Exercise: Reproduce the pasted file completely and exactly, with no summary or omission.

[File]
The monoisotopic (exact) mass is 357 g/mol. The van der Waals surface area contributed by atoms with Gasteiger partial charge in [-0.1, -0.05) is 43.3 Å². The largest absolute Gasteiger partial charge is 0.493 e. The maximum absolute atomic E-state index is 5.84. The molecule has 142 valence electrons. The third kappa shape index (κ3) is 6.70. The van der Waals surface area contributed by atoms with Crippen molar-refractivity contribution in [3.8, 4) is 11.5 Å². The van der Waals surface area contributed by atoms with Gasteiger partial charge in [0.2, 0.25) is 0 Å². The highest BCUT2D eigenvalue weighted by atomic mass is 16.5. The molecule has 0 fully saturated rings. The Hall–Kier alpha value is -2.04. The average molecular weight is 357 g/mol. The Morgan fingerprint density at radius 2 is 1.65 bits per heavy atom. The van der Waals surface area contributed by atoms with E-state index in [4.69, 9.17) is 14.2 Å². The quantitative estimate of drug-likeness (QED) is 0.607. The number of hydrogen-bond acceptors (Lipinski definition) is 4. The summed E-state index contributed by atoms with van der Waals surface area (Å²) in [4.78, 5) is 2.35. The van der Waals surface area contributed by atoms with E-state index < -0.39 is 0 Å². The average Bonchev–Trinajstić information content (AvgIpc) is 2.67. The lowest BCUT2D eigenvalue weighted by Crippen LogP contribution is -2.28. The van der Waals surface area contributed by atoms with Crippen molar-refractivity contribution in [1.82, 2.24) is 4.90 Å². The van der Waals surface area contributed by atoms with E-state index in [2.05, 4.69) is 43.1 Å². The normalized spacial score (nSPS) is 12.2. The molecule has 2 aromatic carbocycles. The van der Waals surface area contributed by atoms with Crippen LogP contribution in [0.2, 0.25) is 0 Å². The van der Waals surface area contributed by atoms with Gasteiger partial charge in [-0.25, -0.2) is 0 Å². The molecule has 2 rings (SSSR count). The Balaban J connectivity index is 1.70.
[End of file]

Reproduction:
The monoisotopic (exact) mass is 357 g/mol. The van der Waals surface area contributed by atoms with Gasteiger partial charge in [-0.1, -0.05) is 43.3 Å². The largest absolute Gasteiger partial charge is 0.493 e. The maximum absolute atomic E-state index is 5.84. The molecule has 142 valence electrons. The third kappa shape index (κ3) is 6.70. The van der Waals surface area contributed by atoms with Crippen molar-refractivity contribution in [3.8, 4) is 11.5 Å². The van der Waals surface area contributed by atoms with Gasteiger partial charge in [0.2, 0.25) is 0 Å². The highest BCUT2D eigenvalue weighted by atomic mass is 16.5. The molecule has 0 fully saturated rings. The Hall–Kier alpha value is -2.04. The average molecular weight is 357 g/mol. The Morgan fingerprint density at radius 2 is 1.65 bits per heavy atom. The van der Waals surface area contributed by atoms with E-state index in [4.69, 9.17) is 14.2 Å². The quantitative estimate of drug-likeness (QED) is 0.607. The number of hydrogen-bond acceptors (Lipinski definition) is 4. The summed E-state index contributed by atoms with van der Waals surface area (Å²) in [4.78, 5) is 2.35. The van der Waals surface area contributed by atoms with E-state index < -0.39 is 0 Å². The average Bonchev–Trinajstić information content (AvgIpc) is 2.67. The lowest BCUT2D eigenvalue weighted by Crippen LogP contribution is -2.28. The van der Waals surface area contributed by atoms with Crippen molar-refractivity contribution in [1.82, 2.24) is 4.90 Å². The van der Waals surface area contributed by atoms with E-state index in [2.05, 4.69) is 43.1 Å². The normalized spacial score (nSPS) is 12.2. The molecule has 2 aromatic carbocycles. The van der Waals surface area contributed by atoms with Crippen LogP contribution in [0.2, 0.25) is 0 Å². The van der Waals surface area contributed by atoms with Gasteiger partial charge in [-0.25, -0.2) is 0 Å². The molecule has 2 rings (SSSR count). The Balaban J connectivity index is 1.70.